Brunei’s first online pet store Nimanja records 500 per cent growth

A 21-year-old’s summer start-up project now ranks amongst the Sultanate’s biggest online retailers

Brunei’s first online pet store Nimanja.com has grossed $10,000 across December, a 500 per cent increase from their sales in November.

Nimanja, set up last October, is the brainchild of Anderson Lim, a 21-year-old Bruneian currently undertaking a degree in Financial Economics and Mathematics in New York. His parents were the founders of Brunei’s first dedicated retail pet store, Petlink, which set up over 30 years ago.

“Getting into e-commerce is really the next step for retail in Brunei,” said Anderson, who created Nimanja when returning for his summer break last June. “Logistically, Brunei is a great place to start. Almost everyone has internet access and the roads are well connected. You can easily make deliveries the same days as orders.”

Together with his team of two Bruneians, who recently graduated from Universiti Brunei Darussalam, Nimanja has uploaded more than 2,000 items from 28 brands across the world – including Nimanja’s own private label cat litter made in China.

“Right now our product is the Nimanja Clean Cat Natural Litter. It’s made of natural bentonite, so no chemicals are used and comes in a 25 kilogramme bag,” said Anderson, who has priced the litter at roughly half of the more premium brands for a competitive advantage.

As Nimanja’s product catalogue and pricing are very similar to Petlink group which includes Pet Planet and Pet Vision, Anderson is banking on convenience and unique discounts to draw customers.

“The majority of pet owners already have their set preferences for food and litter,” said Anderson. “This lends itself to selling online – since customers can easily order exactly what they want, order it in bulk, and have it delivered right to their doorstep.”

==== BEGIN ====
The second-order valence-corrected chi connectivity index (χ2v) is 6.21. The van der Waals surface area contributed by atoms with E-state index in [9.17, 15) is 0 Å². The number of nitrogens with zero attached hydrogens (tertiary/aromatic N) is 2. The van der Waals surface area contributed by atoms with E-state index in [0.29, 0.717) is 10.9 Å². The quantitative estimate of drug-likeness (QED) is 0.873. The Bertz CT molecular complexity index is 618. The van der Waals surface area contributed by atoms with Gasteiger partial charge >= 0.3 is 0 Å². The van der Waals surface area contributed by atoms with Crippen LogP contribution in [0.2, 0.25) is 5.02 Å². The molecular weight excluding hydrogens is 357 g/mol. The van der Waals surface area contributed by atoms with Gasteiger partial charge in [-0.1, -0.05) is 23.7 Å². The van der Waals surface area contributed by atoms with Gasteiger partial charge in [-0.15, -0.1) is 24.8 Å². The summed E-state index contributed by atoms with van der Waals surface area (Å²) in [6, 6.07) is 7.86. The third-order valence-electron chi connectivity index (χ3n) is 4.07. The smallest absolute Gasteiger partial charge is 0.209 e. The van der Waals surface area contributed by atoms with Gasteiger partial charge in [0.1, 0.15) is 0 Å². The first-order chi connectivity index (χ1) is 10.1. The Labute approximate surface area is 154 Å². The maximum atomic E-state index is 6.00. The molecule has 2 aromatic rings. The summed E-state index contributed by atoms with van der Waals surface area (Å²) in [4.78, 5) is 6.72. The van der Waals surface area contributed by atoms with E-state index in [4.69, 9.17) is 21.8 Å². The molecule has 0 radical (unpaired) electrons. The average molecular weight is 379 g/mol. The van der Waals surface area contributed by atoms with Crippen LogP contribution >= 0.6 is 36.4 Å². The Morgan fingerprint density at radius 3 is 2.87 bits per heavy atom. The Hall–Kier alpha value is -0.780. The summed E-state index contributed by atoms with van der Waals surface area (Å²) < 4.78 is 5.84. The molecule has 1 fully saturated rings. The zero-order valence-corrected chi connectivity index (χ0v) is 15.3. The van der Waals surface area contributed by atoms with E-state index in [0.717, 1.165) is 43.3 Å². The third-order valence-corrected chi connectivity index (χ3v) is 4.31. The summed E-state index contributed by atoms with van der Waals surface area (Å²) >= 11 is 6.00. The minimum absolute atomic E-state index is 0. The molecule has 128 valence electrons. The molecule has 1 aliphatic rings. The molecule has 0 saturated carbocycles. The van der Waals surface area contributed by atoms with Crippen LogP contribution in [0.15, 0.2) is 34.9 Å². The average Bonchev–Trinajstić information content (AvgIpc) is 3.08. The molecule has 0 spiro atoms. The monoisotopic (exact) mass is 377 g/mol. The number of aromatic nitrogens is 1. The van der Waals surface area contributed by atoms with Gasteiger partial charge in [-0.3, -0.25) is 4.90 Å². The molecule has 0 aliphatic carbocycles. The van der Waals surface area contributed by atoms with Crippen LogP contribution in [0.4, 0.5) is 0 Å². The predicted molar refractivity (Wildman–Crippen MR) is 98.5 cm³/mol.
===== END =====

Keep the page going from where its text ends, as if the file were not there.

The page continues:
The Nimanja team has set a target for orders in Brunei-Muara made before 5pm to be delivered on the same day by 9pm, with delivery made free for orders above $50 to Brunei-Muara and $100 for Tutong and Belait.

Despite Nimanja offering a secure payment gateway through Baiduri for Visa, Mastercard and American Express card holders, Anderson says that the majority of customers still opt to pay on delivery.

“I studied the markets in Malaysia, India, where many customers ordering online still prefer to pay when they receive,” says Anderson. “So we had to make it an option when we started doing business here. In the bigger picture we are working on building that trust with our brand – so customers will be confident to pay online.”

Nimanja had its first sale on October 19, but traffic in their opening weeks was slow. Anderson began to leverage on social media advertising, which he describes as the “most cost-effective option” for new businesses.

Through Facebook, Anderson is able to put out advertisements that specifically target Brunei residents who are pet owners or who are interested in getting pets. He keeps his monthly promotion budget within a few hundred dollars per month.

“It’s very different to paying thousands for a billboard that only people passing by will see, or a single ad in the newspaper for just one day,” said the 21-year-old. “And since Facebook also owns Instagram, which many Bruneians also use, so the advertising process is very streamlined.”

Aside from developing more private label products under the Nimanja brand, Anderson also has ambitious plans for the e-retailer to also have its own online marketplace to house other sellers – much like eBay – and to be a distributor for Borneo.

“Building the Nimanja brand is what will allow us to tap into these opportunities,” he said. “The online marketplace hasn’t really taken off here, and we do have an advantage (logistically) to cater to Sarawak and Sabah when compared to west Malaysia.”

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